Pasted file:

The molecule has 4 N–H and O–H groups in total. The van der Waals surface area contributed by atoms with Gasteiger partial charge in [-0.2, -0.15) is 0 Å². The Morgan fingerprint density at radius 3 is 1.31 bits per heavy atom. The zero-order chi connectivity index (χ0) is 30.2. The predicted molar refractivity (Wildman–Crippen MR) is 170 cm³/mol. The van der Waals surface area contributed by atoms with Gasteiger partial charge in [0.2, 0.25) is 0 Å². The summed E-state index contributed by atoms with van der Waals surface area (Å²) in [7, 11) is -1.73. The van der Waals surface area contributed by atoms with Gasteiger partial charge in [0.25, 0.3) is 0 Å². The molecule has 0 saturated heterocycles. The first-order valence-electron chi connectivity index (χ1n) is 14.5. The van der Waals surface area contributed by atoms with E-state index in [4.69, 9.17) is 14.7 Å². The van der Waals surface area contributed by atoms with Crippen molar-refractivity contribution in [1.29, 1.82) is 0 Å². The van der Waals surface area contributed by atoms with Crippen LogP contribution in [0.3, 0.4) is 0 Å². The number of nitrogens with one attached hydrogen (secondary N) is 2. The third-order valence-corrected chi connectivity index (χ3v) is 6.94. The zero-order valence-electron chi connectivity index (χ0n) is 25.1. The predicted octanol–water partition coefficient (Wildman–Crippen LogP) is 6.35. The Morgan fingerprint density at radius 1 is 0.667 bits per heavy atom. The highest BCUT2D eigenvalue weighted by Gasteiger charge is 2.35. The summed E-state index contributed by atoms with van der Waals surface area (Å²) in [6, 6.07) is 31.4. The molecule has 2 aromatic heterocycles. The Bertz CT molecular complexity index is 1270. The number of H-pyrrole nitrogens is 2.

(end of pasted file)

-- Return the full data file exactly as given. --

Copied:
The molecule has 4 N–H and O–H groups in total. The van der Waals surface area contributed by atoms with Gasteiger partial charge in [-0.2, -0.15) is 0 Å². The Morgan fingerprint density at radius 3 is 1.31 bits per heavy atom. The zero-order chi connectivity index (χ0) is 30.2. The predicted molar refractivity (Wildman–Crippen MR) is 170 cm³/mol. The van der Waals surface area contributed by atoms with Gasteiger partial charge in [0.2, 0.25) is 0 Å². The summed E-state index contributed by atoms with van der Waals surface area (Å²) in [7, 11) is -1.73. The van der Waals surface area contributed by atoms with Gasteiger partial charge in [0.25, 0.3) is 0 Å². The molecule has 0 saturated heterocycles. The first-order valence-electron chi connectivity index (χ1n) is 14.5. The van der Waals surface area contributed by atoms with E-state index in [4.69, 9.17) is 14.7 Å². The van der Waals surface area contributed by atoms with Crippen molar-refractivity contribution in [1.29, 1.82) is 0 Å². The van der Waals surface area contributed by atoms with Crippen LogP contribution in [0.3, 0.4) is 0 Å². The number of nitrogens with one attached hydrogen (secondary N) is 2. The third-order valence-corrected chi connectivity index (χ3v) is 6.94. The zero-order valence-electron chi connectivity index (χ0n) is 25.1. The predicted octanol–water partition coefficient (Wildman–Crippen LogP) is 6.35. The Morgan fingerprint density at radius 1 is 0.667 bits per heavy atom. The highest BCUT2D eigenvalue weighted by Gasteiger charge is 2.35. The summed E-state index contributed by atoms with van der Waals surface area (Å²) in [6, 6.07) is 31.4. The molecule has 2 aromatic heterocycles. The Bertz CT molecular complexity index is 1270. The number of H-pyrrole nitrogens is 2.